Much adoing out in the Mississippi preservation world in the last two weeks. Let’s get started. Former Mississippi First Lady Carroll Waller died Tuesday, October 28, in Jackson. Mrs. Waller was instrumental in the last major renovation of the Governor’s… Read More ›
At the October 17 meeting of the Mississippi Department of Archives and History Board of Trustees, the trustees voted to consider the Meridian Police Department as a Mississippi Landmark. The City of Meridian has requested permission to demolish this outstanding modernist building, but has not announced any plans for the site.
As you know, the MDAH Board of Trustees will be voting next Friday on whether to place the Meridian Police Station, designed in 1975-1977 by one of Mississippi’s most talented Modernists, Chris Risher, under consideration as a Mississippi Landmark. This… Read More ›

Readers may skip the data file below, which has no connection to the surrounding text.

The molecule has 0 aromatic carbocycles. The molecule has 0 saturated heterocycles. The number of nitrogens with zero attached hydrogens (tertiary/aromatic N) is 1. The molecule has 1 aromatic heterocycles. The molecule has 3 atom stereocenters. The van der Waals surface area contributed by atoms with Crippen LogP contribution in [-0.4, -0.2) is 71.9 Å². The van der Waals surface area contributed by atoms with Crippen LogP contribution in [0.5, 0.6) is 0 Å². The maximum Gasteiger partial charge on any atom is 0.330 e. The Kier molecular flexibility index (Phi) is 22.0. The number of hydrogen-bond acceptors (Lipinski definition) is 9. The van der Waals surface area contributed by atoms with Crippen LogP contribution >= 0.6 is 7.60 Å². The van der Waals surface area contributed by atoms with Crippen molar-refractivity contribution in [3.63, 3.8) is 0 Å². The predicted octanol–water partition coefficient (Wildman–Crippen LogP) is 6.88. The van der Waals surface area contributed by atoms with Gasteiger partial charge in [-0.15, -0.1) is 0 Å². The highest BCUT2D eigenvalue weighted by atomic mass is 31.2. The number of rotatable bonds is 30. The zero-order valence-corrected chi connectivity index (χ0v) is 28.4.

News from Jackson, West Point, Meridian, Philadelphia, Columbus, and did I mention Meridian?
Named to the National Register of Historic Places in 2008, and a Mississippi Landmark in 2010, the Main Street Railway Bridge hails from 1938, and a combined effort of the Mississippi State Highway Department and funding from the Works Progress Administration. … Read More ›
In recognition of the 9th anniversary of Hurricane Katrina this week we feature some images from the Mississippi Heritage Trust Hurricane Katrina page along with images uploaded to the MDAH HRI database. These files relate to the coastal towns in the month… Read More ›
The Mississippi Department of Archives and History Board of Trustees will consider two requests for demolition of Mississippi Landmarks at their Friday, July 18 meeting: Guntown School in Lee County, and Eupora School Gymnasium in Webster County.
This Friday, the Mississippi Department of Archives and History Board of Trustees will consider requests to demolish two Mississippi Landmarks and delist another, which pretty much amounts to the same thing.